In the fall of 2021, the Wisconsin Department of Natural Resources (DNR) reforestation team, along with their forestry peers and seasoned seed collectors, were tasked with collecting acorns from the best white oaks across the state as part of the ongoing efforts of the White Oak Initiative, a coalition working on the long-term sustainability of white oak for habitat, recreational activities and industries using oak for forest products.
In total, 39 half-gallon samples of white oak acorns were collected in Wisconsin and part of Iowa. The acorns were processed at Wisconsin state nurseries in late 2021, then shipped to the White Oak Genetics and Tree Improvement Program (WOGTIP) at the University of Kentucky in partnership with the White Oak Initiative.
Prime white oak acorns were collected from a total of 17 states participating in a white oak progeny test implemented by WOGTIP. This research aims to create genetically improved white oak seed orchards across the eastern U.S., including Wisconsin. These high-performing seed orchards will provide a reliable, known source of superior white oak seed for use in forest products industries, such as whiskey distilleries.
Acorns collected from each of the participating states were planted at the Morgan County State Nursery in Kentucky, then lifted once they reached one year of growth. Pat Hromadka and Mark Caldwell of the DNR reforestation team traveled to Kentucky to assist with the seedling lifting process in late February 2023. Pat, Mark and other volunteers worked diligently to lift the oak seedlings in uncharacteristically warm February weather, carefully keeping track of all the different families of trees.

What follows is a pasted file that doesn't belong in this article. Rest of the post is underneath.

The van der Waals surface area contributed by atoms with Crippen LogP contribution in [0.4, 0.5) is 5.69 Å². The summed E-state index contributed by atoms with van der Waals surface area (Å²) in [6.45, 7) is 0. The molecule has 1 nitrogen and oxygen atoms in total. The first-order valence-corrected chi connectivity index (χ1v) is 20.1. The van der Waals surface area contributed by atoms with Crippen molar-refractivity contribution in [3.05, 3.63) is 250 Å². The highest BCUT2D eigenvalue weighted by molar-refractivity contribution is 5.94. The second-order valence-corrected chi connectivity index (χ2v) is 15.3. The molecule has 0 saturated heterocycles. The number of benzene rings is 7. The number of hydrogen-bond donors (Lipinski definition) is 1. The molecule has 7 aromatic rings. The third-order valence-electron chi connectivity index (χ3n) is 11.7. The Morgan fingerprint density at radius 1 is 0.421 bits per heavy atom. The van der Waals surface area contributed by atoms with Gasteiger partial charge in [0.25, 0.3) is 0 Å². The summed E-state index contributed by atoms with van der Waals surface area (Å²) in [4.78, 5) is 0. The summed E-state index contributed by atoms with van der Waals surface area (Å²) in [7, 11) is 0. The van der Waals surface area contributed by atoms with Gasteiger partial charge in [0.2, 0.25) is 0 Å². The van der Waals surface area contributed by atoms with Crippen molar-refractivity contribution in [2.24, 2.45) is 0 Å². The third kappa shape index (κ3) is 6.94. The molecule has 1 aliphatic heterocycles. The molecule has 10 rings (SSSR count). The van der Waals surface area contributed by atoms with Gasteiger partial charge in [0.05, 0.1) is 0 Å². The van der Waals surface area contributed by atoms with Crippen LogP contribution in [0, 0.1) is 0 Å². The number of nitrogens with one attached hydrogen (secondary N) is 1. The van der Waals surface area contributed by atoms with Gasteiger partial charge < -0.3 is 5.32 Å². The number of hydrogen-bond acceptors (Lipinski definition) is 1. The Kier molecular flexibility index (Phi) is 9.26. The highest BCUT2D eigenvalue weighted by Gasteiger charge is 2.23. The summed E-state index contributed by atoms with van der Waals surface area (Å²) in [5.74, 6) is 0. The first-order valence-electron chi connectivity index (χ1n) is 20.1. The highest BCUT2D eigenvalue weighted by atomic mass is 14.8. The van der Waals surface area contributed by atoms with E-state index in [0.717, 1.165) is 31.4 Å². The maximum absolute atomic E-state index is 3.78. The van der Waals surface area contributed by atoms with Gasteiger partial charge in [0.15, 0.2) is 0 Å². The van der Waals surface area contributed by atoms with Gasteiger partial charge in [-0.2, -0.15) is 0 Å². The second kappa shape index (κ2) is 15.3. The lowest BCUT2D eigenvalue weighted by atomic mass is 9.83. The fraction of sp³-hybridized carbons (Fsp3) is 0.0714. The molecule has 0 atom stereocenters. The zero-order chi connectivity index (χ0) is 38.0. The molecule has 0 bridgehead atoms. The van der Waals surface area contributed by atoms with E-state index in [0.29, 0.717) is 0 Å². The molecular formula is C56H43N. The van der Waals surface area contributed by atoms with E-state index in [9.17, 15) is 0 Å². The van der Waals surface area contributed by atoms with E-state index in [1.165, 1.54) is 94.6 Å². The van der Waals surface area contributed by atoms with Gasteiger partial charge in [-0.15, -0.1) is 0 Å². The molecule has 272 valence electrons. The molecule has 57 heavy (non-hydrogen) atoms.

Each seedling was individually labeled with a tag that showed its origin state and county for accurate tracing of the plant’s maternal lineage. Geneticists carefully determined the best families to be planted in each test. The seedlings were packaged and shipped to the participating states to be replanted for progeny testing.
On April 27-28, 2023, the DNR reforestation team and a contracted crew planted their shipment of white oak seedlings in Grant and Clark counties. Nearly 1,700 seedlings were planted on a plot overlooking the intersection of the Mississippi and Wisconsin rivers near Prairie du Chien, and a similar number of seedlings were planted in the Clark County Forest, west of Neillsville. The Clark County planting was completed in partnership with the Clark County Forest staff and their county forest committee.
White oak acorn collection and seedling planting were just the early steps in the years-long process of progeny testing. The white oak seedlings will be left to grow with periodic maintenance and measuring by the members of the reforestation team and the University of Kentucky as part of this progeny test.
After 10 to 15 years of growth and with all the data collected, the young oak trees will undergo evaluation to determine the most successful phenotype. Trees determined to be the most viable will be retained to become seed orchards, while the poor performers are rogued out. Simultaneously, the best mother trees will be identified from the data and grafted into genetically improved seed orchards. All data collected from the progeny tests in Wisconsin and the other participating states will be shared with the University of Kentucky and the White Oak Initiative.
For more information about the White Oak Initiative and how they plan to restore sustainability for white oak communities, read their assessment and conservation plan.